Even though we have these concerns many families don’t plan for the future of their children. Less than 50% of families with children with disabilities, take the time to prepare a Will. Those that don’t find out the hard way that their children all stand to receive an equal inheritance. When the person with the disability receives the inheritance and loses their benefits, or the money is squandered, the inheritance does not result in a gift to the individual but a gift to the State and Federal Government.
It’s not that families don’t worry about the future, but studies show that families may cope with their situation by emphasizing the present, and living one day at a time, or cope by avoiding communication about the family member’s disabilities. Lack of adequate or desired services may be a further barrier to planning, as well as not knowing where to go to get the appropriate help.
Common factors that motivate families to do planning for their children are: 1) significant occurrence such as vacation, or death or illness to a care giver, 2) financial issues/financial planning, 3) concerns raised by other family members, 4) attending an estate planning seminar. I hope this website will motivate families to plan.
All too often when it comes to planning the future for a person with disabilities, all that a family does is contact an attorney to prepare Last Wills and Testaments. The person with a disability is excluded from a direct inheritance and a sibling or other family relative, is left with a few dollars to take care of the loved one with special needs. Tragically one of the first steps in this process, preparing Last Wills and Testaments usually becomes the only step.
A Will, and even a living trust, is not a complete estate plan, especially for those families who have a developmentally disabled loved one. The average attorney, like the typical member of the community, rarely has the background and the experience in the world of disabilities to provide adequate counsel, and the average family rarely has the financial resources to pay for the attorney’s education in the specialized field. It is relatively easy to find out whether or not your attorney has the expertise in this area, just by asking him a few simple questions in regards to SSI benefits. How much money can a person with disabilities have in their name? What are some of the exempt assets that a person with disabilities own? How many Special Needs Trusts have you drafted?
A proper Estate Plan for special families will not only include planning for your estate but will also create a separate estate on behalf of the person with a disability, which is designed to provide a comfortable standard living with maximum amount of government benefits. This usually involves disinheriting the child with disabilities in the parents will and leaving that child’s share to an Irrevocable Special Needs Trust, which will manage the resources in such a way that the requirements for benefits will never be violated. The use of a Special Needs Trust will solve the problems we listed above, such as protecting government benefits, avoiding probate, leaving sufficient funds, and providing final arrangements. Proper planning solves other issue such as avoiding family conflict. By setting a plan in place and writing a letter of instructions, you will leave no doubt as to your intent, and will name the successor trustees and conservators to make sure that there will always be someone to look after your child when you are no longer around.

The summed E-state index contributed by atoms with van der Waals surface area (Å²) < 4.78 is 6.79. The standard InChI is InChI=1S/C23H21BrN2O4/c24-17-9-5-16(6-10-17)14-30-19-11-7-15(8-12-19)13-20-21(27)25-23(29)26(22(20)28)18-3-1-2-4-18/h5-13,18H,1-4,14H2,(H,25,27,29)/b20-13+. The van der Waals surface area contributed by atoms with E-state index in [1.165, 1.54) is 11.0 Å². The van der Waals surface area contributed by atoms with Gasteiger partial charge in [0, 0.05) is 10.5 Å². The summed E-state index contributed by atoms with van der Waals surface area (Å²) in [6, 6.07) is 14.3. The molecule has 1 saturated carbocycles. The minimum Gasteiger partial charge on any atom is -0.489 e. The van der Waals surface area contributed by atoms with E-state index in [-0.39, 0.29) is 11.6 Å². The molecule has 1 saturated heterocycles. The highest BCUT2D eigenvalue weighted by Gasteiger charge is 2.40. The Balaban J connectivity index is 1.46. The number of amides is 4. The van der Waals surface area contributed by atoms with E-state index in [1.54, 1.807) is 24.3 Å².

A Special Needs Trust is different from a Support Trust. Most family revocable trusts are considered Support Trusts, because the trust is to provide for the health, welfare, maintenance, comfort, and support for the trustors during their lifetime. Under existing case law, a Support Trust cannot be used on behalf of a disabled beneficiary, as the courts reason that the trustee has the power and duty to care for the general welfare of the person with a disability and the trustees powers and trust purposes are identical with SSI’s goal to care for the general welfare of the person with a disability. Since SSI has helped fulfill the purpose of the trust, SSI may pull the benefits and charge for overpayment for past benefits paid. This is why it is important to seek counsel from someone who knows how to plan for your son or daughter’s future.
Since the parents are the creators of the Special Needs Trust they can dictate the terms of distribution upon the demise of their loved one. The funds may go to the other remaining children or family members. Families may also want to consider gifting to their trustee, guardian or conservator for their support for their loved one during their lifetime. Also, at this point in time, charities ought to be considered. Charities which are near and dear to your heart, would greatly appreciate a gift. Without such generosity, such organizations may not continue to exist in the future in light of current budgetary restrictions on government programs assisting disabled individuals. Although it is an area not often emphasized by Estate Planning attorneys’, each family should strongly consider those programs that have benefited their child during his or her lifetime, and make a gift in accordance as they set in their heart to do.